Having examined the records at issue, and having regard to the fact that the release of records under FOI is, in effect, regarded as release to the world at large, given that the Act places no constraints on the uses to which the information contained in those records may be put, I find no relevant public interest in granting access to the records at issue that, on balance, outweighs the right to privacy of the individuals to whom the information in question relates.
Accordingly, I am satisfied that the HSE’s decision to refuse access to the remaining information in the relevant records was justified under section 37(1) of the FOI Act.
Having carried out a review under section 22(2) of the FOI Act, I hereby affirm the HSE’s decision to refuse access to the remaining information in the relevant records on the basis of section 37(1) of the FOI Act.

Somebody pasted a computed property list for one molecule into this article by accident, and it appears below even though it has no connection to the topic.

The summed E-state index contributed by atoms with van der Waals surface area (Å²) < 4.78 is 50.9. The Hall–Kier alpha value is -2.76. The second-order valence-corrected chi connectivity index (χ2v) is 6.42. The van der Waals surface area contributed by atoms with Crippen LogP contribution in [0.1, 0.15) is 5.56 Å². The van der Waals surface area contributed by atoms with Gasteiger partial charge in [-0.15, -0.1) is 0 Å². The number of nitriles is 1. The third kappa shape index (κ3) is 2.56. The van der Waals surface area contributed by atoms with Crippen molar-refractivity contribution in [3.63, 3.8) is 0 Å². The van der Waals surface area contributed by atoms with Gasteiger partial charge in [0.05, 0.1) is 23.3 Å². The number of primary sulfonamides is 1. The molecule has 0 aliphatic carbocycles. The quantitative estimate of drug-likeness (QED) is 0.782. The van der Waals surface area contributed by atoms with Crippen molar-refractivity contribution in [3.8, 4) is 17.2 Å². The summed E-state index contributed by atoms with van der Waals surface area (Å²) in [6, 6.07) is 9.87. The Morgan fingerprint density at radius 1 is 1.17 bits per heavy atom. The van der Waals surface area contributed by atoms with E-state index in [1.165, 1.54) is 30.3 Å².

Section 24 of the FOI Act sets out detailed provisions for an appeal to the High Court by a party to a review, or any other person affected by the decision. In summary, such an appeal, normally on a point of law, must be initiated not later than four weeks after notice of the decision was given to the person bringing the appeal.